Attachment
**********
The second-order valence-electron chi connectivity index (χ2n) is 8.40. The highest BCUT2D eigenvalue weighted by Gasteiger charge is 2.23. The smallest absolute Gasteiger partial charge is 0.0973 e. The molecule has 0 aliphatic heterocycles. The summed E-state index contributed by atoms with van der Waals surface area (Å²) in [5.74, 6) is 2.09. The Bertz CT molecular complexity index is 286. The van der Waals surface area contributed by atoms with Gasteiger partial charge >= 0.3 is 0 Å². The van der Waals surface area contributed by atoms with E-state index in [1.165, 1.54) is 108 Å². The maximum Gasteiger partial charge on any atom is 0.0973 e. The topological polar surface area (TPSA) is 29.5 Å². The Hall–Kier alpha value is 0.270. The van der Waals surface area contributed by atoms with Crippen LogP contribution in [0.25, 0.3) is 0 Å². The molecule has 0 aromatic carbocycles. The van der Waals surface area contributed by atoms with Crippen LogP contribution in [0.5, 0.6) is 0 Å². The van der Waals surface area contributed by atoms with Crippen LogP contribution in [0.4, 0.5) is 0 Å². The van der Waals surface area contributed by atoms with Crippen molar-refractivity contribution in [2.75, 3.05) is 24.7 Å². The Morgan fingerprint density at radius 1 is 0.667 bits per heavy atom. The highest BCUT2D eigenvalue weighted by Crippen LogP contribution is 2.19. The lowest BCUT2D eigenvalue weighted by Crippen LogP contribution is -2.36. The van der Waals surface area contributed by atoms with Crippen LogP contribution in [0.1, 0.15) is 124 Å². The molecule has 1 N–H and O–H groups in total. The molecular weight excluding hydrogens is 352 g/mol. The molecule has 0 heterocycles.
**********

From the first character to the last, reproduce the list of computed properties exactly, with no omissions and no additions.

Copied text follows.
The second-order valence-electron chi connectivity index (χ2n) is 8.40. The highest BCUT2D eigenvalue weighted by Gasteiger charge is 2.23. The smallest absolute Gasteiger partial charge is 0.0973 e. The molecule has 0 aliphatic heterocycles. The summed E-state index contributed by atoms with van der Waals surface area (Å²) in [5.74, 6) is 2.09. The Bertz CT molecular complexity index is 286. The van der Waals surface area contributed by atoms with Gasteiger partial charge >= 0.3 is 0 Å². The van der Waals surface area contributed by atoms with E-state index in [1.165, 1.54) is 108 Å². The maximum Gasteiger partial charge on any atom is 0.0973 e. The topological polar surface area (TPSA) is 29.5 Å². The Hall–Kier alpha value is 0.270. The van der Waals surface area contributed by atoms with Crippen LogP contribution in [0.25, 0.3) is 0 Å². The molecule has 0 aromatic carbocycles. The van der Waals surface area contributed by atoms with Crippen LogP contribution in [0.5, 0.6) is 0 Å². The van der Waals surface area contributed by atoms with Crippen LogP contribution in [0.4, 0.5) is 0 Å². The van der Waals surface area contributed by atoms with Crippen molar-refractivity contribution in [2.75, 3.05) is 24.7 Å². The Morgan fingerprint density at radius 1 is 0.667 bits per heavy atom. The highest BCUT2D eigenvalue weighted by Crippen LogP contribution is 2.19. The lowest BCUT2D eigenvalue weighted by Crippen LogP contribution is -2.36. The van der Waals surface area contributed by atoms with Crippen LogP contribution in [0.1, 0.15) is 124 Å². The molecule has 1 N–H and O–H groups in total. The molecular weight excluding hydrogens is 352 g/mol. The molecule has 0 heterocycles.